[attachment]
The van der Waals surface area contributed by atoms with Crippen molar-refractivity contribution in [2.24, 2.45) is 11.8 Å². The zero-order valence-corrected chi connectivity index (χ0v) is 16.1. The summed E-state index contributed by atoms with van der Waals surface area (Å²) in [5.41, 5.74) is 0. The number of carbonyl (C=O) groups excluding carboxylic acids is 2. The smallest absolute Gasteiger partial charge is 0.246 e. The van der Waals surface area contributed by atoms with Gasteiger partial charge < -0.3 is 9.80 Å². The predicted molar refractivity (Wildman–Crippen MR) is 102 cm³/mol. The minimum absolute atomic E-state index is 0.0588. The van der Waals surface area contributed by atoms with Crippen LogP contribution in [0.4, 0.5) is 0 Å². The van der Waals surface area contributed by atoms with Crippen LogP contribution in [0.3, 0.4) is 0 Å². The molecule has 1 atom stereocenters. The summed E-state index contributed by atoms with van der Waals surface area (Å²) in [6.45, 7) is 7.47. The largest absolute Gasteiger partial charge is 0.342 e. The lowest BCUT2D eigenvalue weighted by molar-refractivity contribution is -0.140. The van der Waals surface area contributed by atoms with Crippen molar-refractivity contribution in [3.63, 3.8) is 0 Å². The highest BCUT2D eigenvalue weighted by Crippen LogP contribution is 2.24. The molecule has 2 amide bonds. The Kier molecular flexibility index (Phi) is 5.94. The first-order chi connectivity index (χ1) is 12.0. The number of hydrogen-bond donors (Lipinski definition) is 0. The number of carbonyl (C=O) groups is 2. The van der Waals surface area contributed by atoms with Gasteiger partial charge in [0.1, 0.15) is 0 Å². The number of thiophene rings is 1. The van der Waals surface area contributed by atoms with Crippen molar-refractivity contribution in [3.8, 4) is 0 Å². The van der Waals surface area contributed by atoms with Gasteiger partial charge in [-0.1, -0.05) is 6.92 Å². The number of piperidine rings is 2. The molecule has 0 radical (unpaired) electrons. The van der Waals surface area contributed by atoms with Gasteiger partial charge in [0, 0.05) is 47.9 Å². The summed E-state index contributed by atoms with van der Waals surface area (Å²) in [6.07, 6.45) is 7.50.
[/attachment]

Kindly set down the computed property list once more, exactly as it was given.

The van der Waals surface area contributed by atoms with Crippen molar-refractivity contribution in [2.24, 2.45) is 11.8 Å². The zero-order valence-corrected chi connectivity index (χ0v) is 16.1. The summed E-state index contributed by atoms with van der Waals surface area (Å²) in [5.41, 5.74) is 0. The number of carbonyl (C=O) groups excluding carboxylic acids is 2. The smallest absolute Gasteiger partial charge is 0.246 e. The van der Waals surface area contributed by atoms with Gasteiger partial charge < -0.3 is 9.80 Å². The predicted molar refractivity (Wildman–Crippen MR) is 102 cm³/mol. The minimum absolute atomic E-state index is 0.0588. The van der Waals surface area contributed by atoms with Crippen LogP contribution in [0.4, 0.5) is 0 Å². The van der Waals surface area contributed by atoms with Crippen LogP contribution in [0.3, 0.4) is 0 Å². The molecule has 1 atom stereocenters. The summed E-state index contributed by atoms with van der Waals surface area (Å²) in [6.45, 7) is 7.47. The largest absolute Gasteiger partial charge is 0.342 e. The lowest BCUT2D eigenvalue weighted by molar-refractivity contribution is -0.140. The van der Waals surface area contributed by atoms with Crippen molar-refractivity contribution in [3.63, 3.8) is 0 Å². The highest BCUT2D eigenvalue weighted by Crippen LogP contribution is 2.24. The molecule has 2 amide bonds. The Kier molecular flexibility index (Phi) is 5.94. The first-order chi connectivity index (χ1) is 12.0. The number of hydrogen-bond donors (Lipinski definition) is 0. The number of carbonyl (C=O) groups is 2. The van der Waals surface area contributed by atoms with Gasteiger partial charge in [0.1, 0.15) is 0 Å². The number of thiophene rings is 1. The van der Waals surface area contributed by atoms with Crippen molar-refractivity contribution in [3.8, 4) is 0 Å². The van der Waals surface area contributed by atoms with Gasteiger partial charge in [-0.1, -0.05) is 6.92 Å². The number of piperidine rings is 2. The molecule has 0 radical (unpaired) electrons. The van der Waals surface area contributed by atoms with Gasteiger partial charge in [0, 0.05) is 47.9 Å². The summed E-state index contributed by atoms with van der Waals surface area (Å²) in [6.07, 6.45) is 7.50.